Clinical Diagnosis of Electrical vs Anatomic Left Ventricular Hypertrophy
What’s New in the Guidelines of Covid 19
What’s New in the Guidelines
Syndemic: A Synergistic Anthropological Approach to the COVID-19 Pandemic
Syndemic: A Synergistic Anthropological Approach to the COVID-19...
IN RICORDO DEL Prof. RENATO NAMI – G. Barile, in nome dei Soci che lo hanno conosciuto
Ricordando il Prof. Renato Nami Il 20 giugno scorso, è giunta improvvisa, anche se non inattesa, la notizia della scomparsa del Prof. Renato Nami. Notizia triste per tutti noi, che per decenni lo abbiamo avuto vicino nel nostro mondo professionale, non solo, ma...
RINNOVO QUADRI NAZIONALI ANCE – RINGRAZIAMENTI DEL PRESIDENTE
LETTERA DI RINGRAZIAMENTO AI SOCI DALLA PRESIDENZA...
Most physician readers of Aro’s and Chugh’s elegant review of electrical and anatomic types of LVH and the implications will be puzzled by the concepts that electrical LVH (ECG/LVH) and anatomic LVH (echo/LVH and MRI/LVH) might be different entities, and that patients may have one form without the other. These concepts have been evolving over the past decade, and are perhaps most succinctly presented in the second report of the working group on the ECG diagnosis of LVH.1 Their mutual independence should not be too surprising when their origins are considered. The “anatomic” varieties of LVH are based on imaging techniques that are directly related to cardiac mass and configuration, whereas the “electrical” variety is a record of the sum of effects of the flow of ions across many individual myocardial cell boundaries in a specific sequence. Why should these very disparate methods produce the same result? The evolving evidence favors the conclusion that ECG/LVH may not directly relate to ventricular mass at all, but the relationship with LV mass and with anatomic LVH develops through their common relationship to a yet undefined pathophysiological state (or multiple states) that leads to LVH. The anatomic methods provide a better indication of LV mass, while the electrical method seems to be better as a predictor of CV risk and future CV disease.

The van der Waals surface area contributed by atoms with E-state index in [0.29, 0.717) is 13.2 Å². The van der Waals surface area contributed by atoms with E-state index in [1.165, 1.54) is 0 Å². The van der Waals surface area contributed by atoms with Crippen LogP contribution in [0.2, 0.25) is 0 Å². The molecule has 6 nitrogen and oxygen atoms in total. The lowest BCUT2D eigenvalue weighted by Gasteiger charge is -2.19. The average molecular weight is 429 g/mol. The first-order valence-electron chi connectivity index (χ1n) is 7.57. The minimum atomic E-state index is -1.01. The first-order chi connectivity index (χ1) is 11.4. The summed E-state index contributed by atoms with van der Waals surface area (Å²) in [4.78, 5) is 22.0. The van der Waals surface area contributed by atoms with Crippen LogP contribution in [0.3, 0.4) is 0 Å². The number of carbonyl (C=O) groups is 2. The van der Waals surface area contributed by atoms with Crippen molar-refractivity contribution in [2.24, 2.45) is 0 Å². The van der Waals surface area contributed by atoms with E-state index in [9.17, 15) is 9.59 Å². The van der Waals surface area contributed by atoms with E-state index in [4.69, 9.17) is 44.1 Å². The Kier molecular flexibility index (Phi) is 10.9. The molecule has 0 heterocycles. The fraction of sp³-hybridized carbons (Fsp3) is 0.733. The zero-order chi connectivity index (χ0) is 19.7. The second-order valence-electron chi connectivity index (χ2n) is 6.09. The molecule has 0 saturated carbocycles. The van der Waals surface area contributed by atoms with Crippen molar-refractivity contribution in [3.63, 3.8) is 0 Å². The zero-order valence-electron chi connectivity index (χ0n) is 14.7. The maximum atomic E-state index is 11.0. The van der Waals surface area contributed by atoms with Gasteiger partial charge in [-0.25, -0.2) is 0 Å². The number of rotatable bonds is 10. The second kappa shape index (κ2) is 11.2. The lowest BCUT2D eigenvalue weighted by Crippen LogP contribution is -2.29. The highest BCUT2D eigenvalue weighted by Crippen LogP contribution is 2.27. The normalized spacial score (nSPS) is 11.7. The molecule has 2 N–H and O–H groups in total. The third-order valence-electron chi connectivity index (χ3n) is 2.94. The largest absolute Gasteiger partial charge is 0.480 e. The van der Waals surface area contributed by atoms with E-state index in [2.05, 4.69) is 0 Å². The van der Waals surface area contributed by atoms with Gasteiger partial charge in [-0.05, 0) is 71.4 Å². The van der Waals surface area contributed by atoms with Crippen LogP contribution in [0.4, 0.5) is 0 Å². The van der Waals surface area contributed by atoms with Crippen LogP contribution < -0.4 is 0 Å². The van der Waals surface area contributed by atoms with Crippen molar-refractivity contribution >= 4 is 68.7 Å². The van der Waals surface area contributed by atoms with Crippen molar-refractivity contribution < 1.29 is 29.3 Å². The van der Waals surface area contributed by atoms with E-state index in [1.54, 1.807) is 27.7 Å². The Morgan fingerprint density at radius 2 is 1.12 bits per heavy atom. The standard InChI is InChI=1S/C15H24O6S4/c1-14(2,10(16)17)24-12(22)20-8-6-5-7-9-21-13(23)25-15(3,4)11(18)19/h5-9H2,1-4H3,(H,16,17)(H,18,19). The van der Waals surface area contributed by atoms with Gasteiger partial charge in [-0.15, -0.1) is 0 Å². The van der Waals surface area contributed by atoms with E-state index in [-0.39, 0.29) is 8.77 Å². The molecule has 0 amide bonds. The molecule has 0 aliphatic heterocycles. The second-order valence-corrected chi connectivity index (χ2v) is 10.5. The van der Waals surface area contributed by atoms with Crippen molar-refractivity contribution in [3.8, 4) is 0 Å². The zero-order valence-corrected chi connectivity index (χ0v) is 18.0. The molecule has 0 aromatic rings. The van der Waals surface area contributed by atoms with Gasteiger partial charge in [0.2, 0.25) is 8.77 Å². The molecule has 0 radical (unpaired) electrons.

My own group has recently demonstrated that each of the six ECG abnormalities used in deriving the Romhilt-Estes score, used for decades to “diagnose” LVH, is independent of the other five in prediction of CV diseases and CV mortality.2 Could each ECG abnormality be an electrical marker, indicating a separate and distinct pathophysiological process? Could these ECG abnormalities enable earlier diagnosis of genetic defects at the myocardial cell level that lead to myocardial fibrosis or other states that lead to myocardial dysfunction, arrhythmias, and hypertrophy? My own personal guess is that it is not hypertrophy that causes cardiac dysfunction, but it is the underlying pathophysiological state, and that the observations in the featured article should be viewed as important and as the forerunner of other observations regarding this new understanding of heart disease and its progression.